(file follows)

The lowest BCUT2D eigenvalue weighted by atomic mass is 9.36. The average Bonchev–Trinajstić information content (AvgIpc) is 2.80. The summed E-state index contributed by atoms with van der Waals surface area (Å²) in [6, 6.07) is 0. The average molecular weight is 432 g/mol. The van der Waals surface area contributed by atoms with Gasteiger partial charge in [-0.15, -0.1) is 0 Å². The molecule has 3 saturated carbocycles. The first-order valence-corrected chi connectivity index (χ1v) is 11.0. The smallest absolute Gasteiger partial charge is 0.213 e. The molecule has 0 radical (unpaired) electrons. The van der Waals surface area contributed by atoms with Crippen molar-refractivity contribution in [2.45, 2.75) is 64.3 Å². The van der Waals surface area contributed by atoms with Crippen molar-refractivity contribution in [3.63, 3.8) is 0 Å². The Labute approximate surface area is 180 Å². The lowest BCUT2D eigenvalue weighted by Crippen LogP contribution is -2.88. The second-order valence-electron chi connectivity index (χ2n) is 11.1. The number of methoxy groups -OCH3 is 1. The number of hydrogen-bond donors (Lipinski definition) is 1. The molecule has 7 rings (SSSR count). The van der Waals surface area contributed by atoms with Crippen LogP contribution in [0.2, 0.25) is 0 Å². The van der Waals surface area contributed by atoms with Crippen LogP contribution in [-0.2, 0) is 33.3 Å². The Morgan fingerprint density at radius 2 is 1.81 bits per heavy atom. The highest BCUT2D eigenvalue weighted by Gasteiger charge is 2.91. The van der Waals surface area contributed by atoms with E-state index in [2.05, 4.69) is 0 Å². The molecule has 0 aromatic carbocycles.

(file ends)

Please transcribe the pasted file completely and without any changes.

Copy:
The lowest BCUT2D eigenvalue weighted by atomic mass is 9.36. The average Bonchev–Trinajstić information content (AvgIpc) is 2.80. The summed E-state index contributed by atoms with van der Waals surface area (Å²) in [6, 6.07) is 0. The average molecular weight is 432 g/mol. The van der Waals surface area contributed by atoms with Gasteiger partial charge in [-0.15, -0.1) is 0 Å². The molecule has 3 saturated carbocycles. The first-order valence-corrected chi connectivity index (χ1v) is 11.0. The smallest absolute Gasteiger partial charge is 0.213 e. The molecule has 0 radical (unpaired) electrons. The van der Waals surface area contributed by atoms with Crippen molar-refractivity contribution in [2.45, 2.75) is 64.3 Å². The van der Waals surface area contributed by atoms with Crippen molar-refractivity contribution in [3.63, 3.8) is 0 Å². The Labute approximate surface area is 180 Å². The lowest BCUT2D eigenvalue weighted by Crippen LogP contribution is -2.88. The second-order valence-electron chi connectivity index (χ2n) is 11.1. The number of methoxy groups -OCH3 is 1. The number of hydrogen-bond donors (Lipinski definition) is 1. The molecule has 7 rings (SSSR count). The van der Waals surface area contributed by atoms with Crippen LogP contribution in [0.2, 0.25) is 0 Å². The van der Waals surface area contributed by atoms with Crippen LogP contribution in [-0.2, 0) is 33.3 Å². The Morgan fingerprint density at radius 2 is 1.81 bits per heavy atom. The highest BCUT2D eigenvalue weighted by Gasteiger charge is 2.91. The van der Waals surface area contributed by atoms with E-state index in [2.05, 4.69) is 0 Å². The molecule has 0 aromatic carbocycles.